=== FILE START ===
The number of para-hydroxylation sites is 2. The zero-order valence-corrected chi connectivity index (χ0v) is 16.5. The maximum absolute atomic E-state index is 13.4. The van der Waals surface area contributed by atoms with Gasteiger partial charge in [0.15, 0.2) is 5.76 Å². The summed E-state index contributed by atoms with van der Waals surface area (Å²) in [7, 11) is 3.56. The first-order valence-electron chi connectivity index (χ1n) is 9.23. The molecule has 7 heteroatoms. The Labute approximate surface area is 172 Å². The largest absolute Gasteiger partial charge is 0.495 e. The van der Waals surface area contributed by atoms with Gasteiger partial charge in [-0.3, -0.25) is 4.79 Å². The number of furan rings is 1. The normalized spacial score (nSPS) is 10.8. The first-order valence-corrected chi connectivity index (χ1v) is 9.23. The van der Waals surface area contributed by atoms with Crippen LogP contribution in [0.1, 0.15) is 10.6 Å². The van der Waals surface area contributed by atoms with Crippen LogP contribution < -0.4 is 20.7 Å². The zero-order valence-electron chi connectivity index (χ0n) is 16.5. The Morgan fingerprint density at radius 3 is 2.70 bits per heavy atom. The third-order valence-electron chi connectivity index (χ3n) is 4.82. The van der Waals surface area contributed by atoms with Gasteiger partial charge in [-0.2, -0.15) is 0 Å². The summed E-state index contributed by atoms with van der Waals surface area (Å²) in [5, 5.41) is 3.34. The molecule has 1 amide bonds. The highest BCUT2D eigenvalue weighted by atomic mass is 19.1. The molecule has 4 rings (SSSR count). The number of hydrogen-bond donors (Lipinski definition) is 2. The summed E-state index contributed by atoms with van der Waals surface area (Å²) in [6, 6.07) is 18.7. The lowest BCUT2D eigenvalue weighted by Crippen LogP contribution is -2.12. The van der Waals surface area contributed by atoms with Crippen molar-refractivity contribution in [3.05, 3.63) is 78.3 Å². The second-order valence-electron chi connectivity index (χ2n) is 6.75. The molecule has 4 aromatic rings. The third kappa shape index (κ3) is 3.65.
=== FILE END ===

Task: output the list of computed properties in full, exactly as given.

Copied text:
The number of para-hydroxylation sites is 2. The zero-order valence-corrected chi connectivity index (χ0v) is 16.5. The maximum absolute atomic E-state index is 13.4. The van der Waals surface area contributed by atoms with Gasteiger partial charge in [0.15, 0.2) is 5.76 Å². The summed E-state index contributed by atoms with van der Waals surface area (Å²) in [7, 11) is 3.56. The first-order valence-electron chi connectivity index (χ1n) is 9.23. The molecule has 7 heteroatoms. The Labute approximate surface area is 172 Å². The largest absolute Gasteiger partial charge is 0.495 e. The van der Waals surface area contributed by atoms with Gasteiger partial charge in [-0.3, -0.25) is 4.79 Å². The number of furan rings is 1. The normalized spacial score (nSPS) is 10.8. The first-order valence-corrected chi connectivity index (χ1v) is 9.23. The van der Waals surface area contributed by atoms with Crippen LogP contribution in [0.1, 0.15) is 10.6 Å². The van der Waals surface area contributed by atoms with Crippen LogP contribution < -0.4 is 20.7 Å². The zero-order valence-electron chi connectivity index (χ0n) is 16.5. The Morgan fingerprint density at radius 3 is 2.70 bits per heavy atom. The third-order valence-electron chi connectivity index (χ3n) is 4.82. The van der Waals surface area contributed by atoms with Gasteiger partial charge in [-0.2, -0.15) is 0 Å². The summed E-state index contributed by atoms with van der Waals surface area (Å²) in [5, 5.41) is 3.34. The molecule has 1 amide bonds. The highest BCUT2D eigenvalue weighted by atomic mass is 19.1. The molecule has 4 rings (SSSR count). The number of hydrogen-bond donors (Lipinski definition) is 2. The summed E-state index contributed by atoms with van der Waals surface area (Å²) in [6, 6.07) is 18.7. The lowest BCUT2D eigenvalue weighted by Crippen LogP contribution is -2.12. The van der Waals surface area contributed by atoms with Crippen molar-refractivity contribution in [3.05, 3.63) is 78.3 Å². The second-order valence-electron chi connectivity index (χ2n) is 6.75. The molecule has 4 aromatic rings. The third kappa shape index (κ3) is 3.65.